Just like in my earlier blog about the means of the names of our evolutionary ancestors (http://anthropologicalconcepts.weebly.com/blog/meanings-and-origins-of-evolutionary-ancestors-names), I will start with Ardipithecus ramidus. This species foods are interesting because they were most likely omnivoures. That means that their diets consisted of plants, meat, and fruit, but did not eat hard foods, such as nuts. How we know this is because of their enamel (the visible part of the tooth, covering the crown). The enamel of Ar. ramidus was not thick or thin; if it was thick that would imply they could eat tough foods. It is theorized they “probably also avoided tough foods, as they did not have the heavy chewing specializations of later Australopithecus species.”
That brings us to the next of our evolutionary ancestors, Australopithecus afarensis. These, unlike Ar. ramidus would eat hard foods, but soft ones as well. They had a diet of leaves, fruit, seeds, roots, nuts, and insects. This is the reason I said the foods of Ar. ramidus was “interesting,” because we do not see a meat eating (even though insects are seen as meat) evolutionary ancestor til we begin to speak of the family of Homo. Now unlike Ar. Ramidus, the way we know what Au. Afarensis ate is because of dental microwear (scratches and pits that can result from chewing) and the tooth size and shape. At the end of the previous paragraph I stated that the Australopithecus species had the ability to chew on hard foods. We know this because of their jaws; they were more robust and could take the chewing of hard foods.
In the 1940s and 1950s, the next evolutionary ancestor was thought to have eaten meat because the bones of Australopithecus africanus would be found next to broken animal bones. It was assumed these broken bones were used as weapons. But in the 1970s and 1980s other scientists recognized there were other predators alive at the same time Au. africanus was, so the bones they found of them were the remains of a meal. The actual meals of Au. africanus could not be further than meat. “...diet similar to modern chimpanzees, which consisted of fruit, plants, nuts, seeds, roots, insects, and eggs (although modern chimpanzees eat other apes, that is the difference in their eating habits).”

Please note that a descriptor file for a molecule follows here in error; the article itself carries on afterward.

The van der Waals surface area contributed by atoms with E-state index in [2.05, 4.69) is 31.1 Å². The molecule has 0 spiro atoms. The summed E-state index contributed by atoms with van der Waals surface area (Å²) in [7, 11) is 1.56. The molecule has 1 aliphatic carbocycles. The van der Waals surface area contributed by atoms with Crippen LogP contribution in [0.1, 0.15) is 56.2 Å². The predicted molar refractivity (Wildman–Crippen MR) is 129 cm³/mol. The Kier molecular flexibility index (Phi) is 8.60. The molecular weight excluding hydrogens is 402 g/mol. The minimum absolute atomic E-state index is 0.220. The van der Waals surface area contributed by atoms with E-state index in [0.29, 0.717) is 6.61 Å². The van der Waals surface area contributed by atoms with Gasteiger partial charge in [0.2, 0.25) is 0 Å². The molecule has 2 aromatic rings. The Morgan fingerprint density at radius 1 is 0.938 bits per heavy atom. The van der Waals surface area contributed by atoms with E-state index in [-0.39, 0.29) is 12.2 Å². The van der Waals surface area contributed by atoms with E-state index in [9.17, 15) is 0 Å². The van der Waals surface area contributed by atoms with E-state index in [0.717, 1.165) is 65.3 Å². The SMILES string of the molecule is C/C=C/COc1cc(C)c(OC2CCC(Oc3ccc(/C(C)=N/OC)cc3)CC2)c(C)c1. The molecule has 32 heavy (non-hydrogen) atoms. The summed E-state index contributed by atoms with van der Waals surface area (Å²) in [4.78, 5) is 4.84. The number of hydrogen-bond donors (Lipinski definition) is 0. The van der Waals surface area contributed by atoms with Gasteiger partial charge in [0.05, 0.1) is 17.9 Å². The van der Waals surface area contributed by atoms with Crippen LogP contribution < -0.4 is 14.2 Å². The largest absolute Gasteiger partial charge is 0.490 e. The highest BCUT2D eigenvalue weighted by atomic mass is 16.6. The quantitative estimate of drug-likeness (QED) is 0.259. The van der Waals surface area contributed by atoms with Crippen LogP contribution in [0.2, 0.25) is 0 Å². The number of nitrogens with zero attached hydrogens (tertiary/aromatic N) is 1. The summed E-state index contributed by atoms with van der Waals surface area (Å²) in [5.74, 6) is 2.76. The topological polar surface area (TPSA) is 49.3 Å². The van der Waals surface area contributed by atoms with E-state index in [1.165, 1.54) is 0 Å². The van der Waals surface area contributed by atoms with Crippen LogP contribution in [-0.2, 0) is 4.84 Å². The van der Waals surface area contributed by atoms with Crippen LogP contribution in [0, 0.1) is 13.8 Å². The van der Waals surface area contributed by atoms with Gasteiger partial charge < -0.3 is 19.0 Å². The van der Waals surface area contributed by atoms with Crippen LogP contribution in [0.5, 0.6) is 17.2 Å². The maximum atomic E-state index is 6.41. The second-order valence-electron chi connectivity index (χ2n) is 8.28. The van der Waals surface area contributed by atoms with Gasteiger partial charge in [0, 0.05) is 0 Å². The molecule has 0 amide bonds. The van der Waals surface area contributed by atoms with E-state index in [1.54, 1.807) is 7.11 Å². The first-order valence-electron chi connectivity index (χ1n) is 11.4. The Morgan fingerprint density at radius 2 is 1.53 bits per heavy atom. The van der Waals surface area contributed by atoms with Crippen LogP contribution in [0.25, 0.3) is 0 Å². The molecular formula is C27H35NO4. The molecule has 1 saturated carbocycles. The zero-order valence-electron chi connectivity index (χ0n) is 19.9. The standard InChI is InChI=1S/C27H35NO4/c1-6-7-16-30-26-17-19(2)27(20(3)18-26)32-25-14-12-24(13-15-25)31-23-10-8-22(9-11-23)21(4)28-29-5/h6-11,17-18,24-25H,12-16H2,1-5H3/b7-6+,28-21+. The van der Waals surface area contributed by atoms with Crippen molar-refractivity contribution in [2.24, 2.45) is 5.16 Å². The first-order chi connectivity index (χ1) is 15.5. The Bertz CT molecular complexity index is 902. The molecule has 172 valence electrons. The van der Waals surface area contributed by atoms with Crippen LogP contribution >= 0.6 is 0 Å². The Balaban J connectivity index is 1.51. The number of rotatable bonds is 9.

Now we will dive into the world of the meat eating Homo's. First we have Homo habilis. Seeing how the meaning of the name of this species is they could make tools, they did eat meat. But meat was not the only part of their diet. Because their dental microwear and because of their thick strong jaws (even though they had smaller teeth that those of the Australopithecus), they had a “broad range of foods.” These included leaves, woody plants, meat, and (bone) marrow eating. Notice how when I said “they could make tools,” I did not say “weapons.” Reason for this is because early Homo scavenged for meat, but for H. habilis to get to the bone marrow they had to have had some sort of tool to crack the bone open.
Next we have Homo ergaster. Not much is known about this Homo's diet, but we knew they definitely ate meat. How we know this is because of their skeletal make up. They had a “narrower pelvis and rib cage,” and this suggests they had a smaller gut that Australopithecus afarensis. That said, they had a bigger brain, which means they needed more nourishing foods, so this suggests they would have had more meat in their diets.
The Homo I will address next is the first to cook their food, mostly because they were the first to have discovered fire. This is Homo erectus. This was not only the first Homo to cook their food, but to hunt for it as well. They discovered fire just in time because they had relatively small teeth and jaws which were not suited for eating raw meat. Not only did H. erectus eat meat, but they got their fill of veggies; mostly leaves and crunchy foods (root vegetables, like carrots, celery, potatoes, or radishes). Their tools give insight on what kinds of foods they would eat. For example their hammers (big rounded and/or pointed stones) were most likely used for nuts and seeds.
Homo erectus may have been the first hunter, but Homo heidelbergensis was an even more skilled hunter. I say this because they hunted large animals, from rhinos, bears (they were not skilled enough to hunt mammoths because the Neanderthals were the first to hunt those). H. heidelbergensis would then use the hides of their kills for the colder temperatures. Even though they did eat other foods, such as grasses, fruits, and nuts, a good 70% of their diet was meat.
Last we have Homo sapiens. Not much is known about the foods of this Homo. Some eat meat, vegetables, and fruits, while others eat only vegetables and fruits. This is a very confusing species. Of course, I am speaking of our current species. It is interesting (but saddening) how some have an abundance of food in which they can not decide what to eat, while others have none.
Please feel free to comment on what you thought of the blog, or other physical anthropological subjects you would like me to cover.